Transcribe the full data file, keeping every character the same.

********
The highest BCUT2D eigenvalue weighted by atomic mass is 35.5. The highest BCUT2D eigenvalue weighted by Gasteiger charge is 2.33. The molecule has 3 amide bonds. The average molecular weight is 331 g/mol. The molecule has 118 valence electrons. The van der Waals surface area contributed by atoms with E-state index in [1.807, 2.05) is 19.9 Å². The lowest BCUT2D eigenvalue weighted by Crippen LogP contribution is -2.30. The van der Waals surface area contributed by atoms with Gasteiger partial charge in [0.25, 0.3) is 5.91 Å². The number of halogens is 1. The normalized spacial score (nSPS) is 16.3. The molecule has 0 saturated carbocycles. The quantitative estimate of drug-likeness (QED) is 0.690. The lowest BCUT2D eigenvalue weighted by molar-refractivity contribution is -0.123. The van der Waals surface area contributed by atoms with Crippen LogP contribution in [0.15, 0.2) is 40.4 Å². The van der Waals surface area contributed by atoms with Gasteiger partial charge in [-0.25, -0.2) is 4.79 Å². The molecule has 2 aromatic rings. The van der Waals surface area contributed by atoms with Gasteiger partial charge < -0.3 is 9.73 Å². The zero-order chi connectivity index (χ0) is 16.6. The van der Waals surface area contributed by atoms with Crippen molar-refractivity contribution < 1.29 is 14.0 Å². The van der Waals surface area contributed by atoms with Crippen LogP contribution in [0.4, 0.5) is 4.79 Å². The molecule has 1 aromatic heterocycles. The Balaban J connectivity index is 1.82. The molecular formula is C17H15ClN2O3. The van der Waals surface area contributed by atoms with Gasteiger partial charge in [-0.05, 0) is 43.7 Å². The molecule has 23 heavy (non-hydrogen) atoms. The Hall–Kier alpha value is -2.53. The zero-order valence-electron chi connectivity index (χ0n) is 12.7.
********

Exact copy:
The highest BCUT2D eigenvalue weighted by atomic mass is 35.5. The highest BCUT2D eigenvalue weighted by Gasteiger charge is 2.33. The molecule has 3 amide bonds. The average molecular weight is 331 g/mol. The molecule has 118 valence electrons. The van der Waals surface area contributed by atoms with E-state index in [1.807, 2.05) is 19.9 Å². The lowest BCUT2D eigenvalue weighted by Crippen LogP contribution is -2.30. The van der Waals surface area contributed by atoms with Gasteiger partial charge in [0.25, 0.3) is 5.91 Å². The number of halogens is 1. The normalized spacial score (nSPS) is 16.3. The molecule has 0 saturated carbocycles. The quantitative estimate of drug-likeness (QED) is 0.690. The lowest BCUT2D eigenvalue weighted by molar-refractivity contribution is -0.123. The van der Waals surface area contributed by atoms with Crippen LogP contribution in [0.15, 0.2) is 40.4 Å². The van der Waals surface area contributed by atoms with Gasteiger partial charge in [-0.25, -0.2) is 4.79 Å². The molecule has 2 aromatic rings. The van der Waals surface area contributed by atoms with Gasteiger partial charge < -0.3 is 9.73 Å². The zero-order chi connectivity index (χ0) is 16.6. The van der Waals surface area contributed by atoms with Crippen molar-refractivity contribution < 1.29 is 14.0 Å². The van der Waals surface area contributed by atoms with Crippen LogP contribution in [0.4, 0.5) is 4.79 Å². The molecule has 1 aromatic heterocycles. The Balaban J connectivity index is 1.82. The molecular formula is C17H15ClN2O3. The van der Waals surface area contributed by atoms with Gasteiger partial charge in [-0.05, 0) is 43.7 Å². The molecule has 23 heavy (non-hydrogen) atoms. The Hall–Kier alpha value is -2.53. The zero-order valence-electron chi connectivity index (χ0n) is 12.7.